Wednesday, March the 12th, 2008

I wonder why people ask you how you are when they aren’t really interested in an honest answer. Perhaps it’s just a means of initiating casual conversation, but even I can think of a dozen other ways of achieving that without creating an opportunity to open up that can of worms. Whatever their rationale though, I wish people would ponder for an instant whether they’re ready for an actual answer before they fire that question my way—I’m sick and tired of having to argue my case.

This shouldn’t come as a surprise to regular readers, but I almost revel in my perennial state of misery. By design and circumstance, being miserable is what I perceive as normalcy—it’s a fundamental part of who I am. Judging from the way I only want what I can’t have, and drop things the instant they come within my grasp, it’s almost as if I were striving to maintain my misery.

This however is exactly the sort of thing that’s too complicated to explain when confronted by someone’s casual “How are you?” Just what am I supposed to say to that? I’m miserable as usual? I’m miserable and wretched as expected, but I am perfectly fine with that? I’m sure you don’t want to know?


This is a printer-friendly version of the journal entry “Miserable as usual, thank you” from actuality.log. Visit to read the original entry and follow any responses to it.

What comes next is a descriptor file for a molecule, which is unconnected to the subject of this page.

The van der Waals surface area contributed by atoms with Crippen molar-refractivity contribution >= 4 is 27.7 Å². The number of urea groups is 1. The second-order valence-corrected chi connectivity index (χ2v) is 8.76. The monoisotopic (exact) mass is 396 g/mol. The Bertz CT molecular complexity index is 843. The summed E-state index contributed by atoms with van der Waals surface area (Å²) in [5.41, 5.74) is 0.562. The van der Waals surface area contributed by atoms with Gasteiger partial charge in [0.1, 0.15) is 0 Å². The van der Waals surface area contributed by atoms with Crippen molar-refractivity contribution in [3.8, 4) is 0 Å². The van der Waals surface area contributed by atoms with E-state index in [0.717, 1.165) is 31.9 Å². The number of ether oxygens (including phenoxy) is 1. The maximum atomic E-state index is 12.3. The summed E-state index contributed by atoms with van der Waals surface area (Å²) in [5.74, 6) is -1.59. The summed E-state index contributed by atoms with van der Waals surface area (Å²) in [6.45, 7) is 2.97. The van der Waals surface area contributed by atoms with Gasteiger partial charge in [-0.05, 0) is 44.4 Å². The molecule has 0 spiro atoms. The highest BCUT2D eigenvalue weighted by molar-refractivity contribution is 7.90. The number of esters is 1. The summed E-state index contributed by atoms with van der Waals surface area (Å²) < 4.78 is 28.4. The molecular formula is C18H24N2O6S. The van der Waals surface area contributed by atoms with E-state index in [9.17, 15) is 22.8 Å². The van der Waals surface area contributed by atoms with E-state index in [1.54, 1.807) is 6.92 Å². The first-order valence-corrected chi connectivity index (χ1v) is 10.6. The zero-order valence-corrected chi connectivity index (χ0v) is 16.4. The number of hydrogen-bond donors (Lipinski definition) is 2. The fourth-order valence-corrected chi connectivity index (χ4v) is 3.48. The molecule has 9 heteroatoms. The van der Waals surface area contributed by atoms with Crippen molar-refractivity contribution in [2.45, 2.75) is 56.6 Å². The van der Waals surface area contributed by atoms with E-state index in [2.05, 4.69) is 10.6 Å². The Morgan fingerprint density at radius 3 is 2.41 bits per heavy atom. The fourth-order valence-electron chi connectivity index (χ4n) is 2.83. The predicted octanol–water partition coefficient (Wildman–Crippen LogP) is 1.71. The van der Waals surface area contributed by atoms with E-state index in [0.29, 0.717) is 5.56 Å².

5 Responses to “Miserable as usual, thank you”

  1. Michelle says:

    I’ve learned to just say “Fine.” If someone really wants to know how I am, they’ll pursue the conversation by asking “Just ‘fine’? Not fantastic?”

    If you’re already aware someone’s not interested in the real answer, then give them the one that’s going to end that line of questioning if your misery is not something you wish to discuss with them.

  2. Fellow Retard says:

    How are you? :-)

    I moved to a new house, and there is no unsecured wifi to steal anymore, so I’ve been quiet. Hopefully, I will get my own connection in some weeks.

  3. pundit says:

    Michelle: I did that for a couple of years, but then it got to me. I couldn’t tell them I was fine when I clearly wasn’t fine. What’s worse, I couldn’t answer that question any other way knowing superficiality of it all—which returns us to this rant.

  4. pundit says:

    Fellow Retard: Paying for internet access? Unpossible!

  5. Fellow Retard says:

    Like with so many other things in life, when you don’t get it for free, you end up paying to get it. :-|

8,938,091 people conned into wasting their bandwidth.